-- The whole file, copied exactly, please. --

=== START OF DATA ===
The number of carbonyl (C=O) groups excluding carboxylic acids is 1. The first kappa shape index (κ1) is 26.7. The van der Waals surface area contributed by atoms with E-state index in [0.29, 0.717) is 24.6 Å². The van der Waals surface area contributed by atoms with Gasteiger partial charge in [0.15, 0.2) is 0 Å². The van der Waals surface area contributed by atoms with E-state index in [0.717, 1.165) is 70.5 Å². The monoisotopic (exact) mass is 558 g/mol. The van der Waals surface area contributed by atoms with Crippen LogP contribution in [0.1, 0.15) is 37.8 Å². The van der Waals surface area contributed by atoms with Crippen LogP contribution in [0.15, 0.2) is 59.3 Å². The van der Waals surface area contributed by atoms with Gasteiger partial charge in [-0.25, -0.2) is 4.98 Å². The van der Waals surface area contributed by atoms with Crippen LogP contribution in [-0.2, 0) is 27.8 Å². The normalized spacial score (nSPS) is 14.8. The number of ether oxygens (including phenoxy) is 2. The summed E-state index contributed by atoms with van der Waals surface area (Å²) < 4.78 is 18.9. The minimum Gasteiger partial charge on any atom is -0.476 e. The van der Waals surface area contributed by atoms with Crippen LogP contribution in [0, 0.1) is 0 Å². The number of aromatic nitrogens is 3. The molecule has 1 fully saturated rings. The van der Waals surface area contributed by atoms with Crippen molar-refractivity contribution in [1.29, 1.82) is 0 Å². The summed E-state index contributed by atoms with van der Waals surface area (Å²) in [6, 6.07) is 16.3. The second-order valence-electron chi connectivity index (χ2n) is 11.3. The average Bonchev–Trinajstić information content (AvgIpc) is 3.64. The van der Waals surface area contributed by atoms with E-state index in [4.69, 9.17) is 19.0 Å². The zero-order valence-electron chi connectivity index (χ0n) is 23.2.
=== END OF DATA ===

The number of carbonyl (C=O) groups excluding carboxylic acids is 1. The first kappa shape index (κ1) is 26.7. The van der Waals surface area contributed by atoms with E-state index in [0.29, 0.717) is 24.6 Å². The van der Waals surface area contributed by atoms with Gasteiger partial charge in [0.15, 0.2) is 0 Å². The van der Waals surface area contributed by atoms with E-state index in [0.717, 1.165) is 70.5 Å². The monoisotopic (exact) mass is 558 g/mol. The van der Waals surface area contributed by atoms with Crippen LogP contribution in [0.1, 0.15) is 37.8 Å². The van der Waals surface area contributed by atoms with Crippen LogP contribution in [0.15, 0.2) is 59.3 Å². The van der Waals surface area contributed by atoms with Gasteiger partial charge in [-0.25, -0.2) is 4.98 Å². The van der Waals surface area contributed by atoms with Crippen LogP contribution in [-0.2, 0) is 27.8 Å². The normalized spacial score (nSPS) is 14.8. The number of ether oxygens (including phenoxy) is 2. The summed E-state index contributed by atoms with van der Waals surface area (Å²) < 4.78 is 18.9. The minimum Gasteiger partial charge on any atom is -0.476 e. The van der Waals surface area contributed by atoms with Crippen LogP contribution in [0, 0.1) is 0 Å². The number of aromatic nitrogens is 3. The molecule has 1 fully saturated rings. The van der Waals surface area contributed by atoms with Crippen molar-refractivity contribution in [1.29, 1.82) is 0 Å². The summed E-state index contributed by atoms with van der Waals surface area (Å²) in [6, 6.07) is 16.3. The second-order valence-electron chi connectivity index (χ2n) is 11.3. The average Bonchev–Trinajstić information content (AvgIpc) is 3.64. The van der Waals surface area contributed by atoms with E-state index in [4.69, 9.17) is 19.0 Å². The zero-order valence-electron chi connectivity index (χ0n) is 23.2.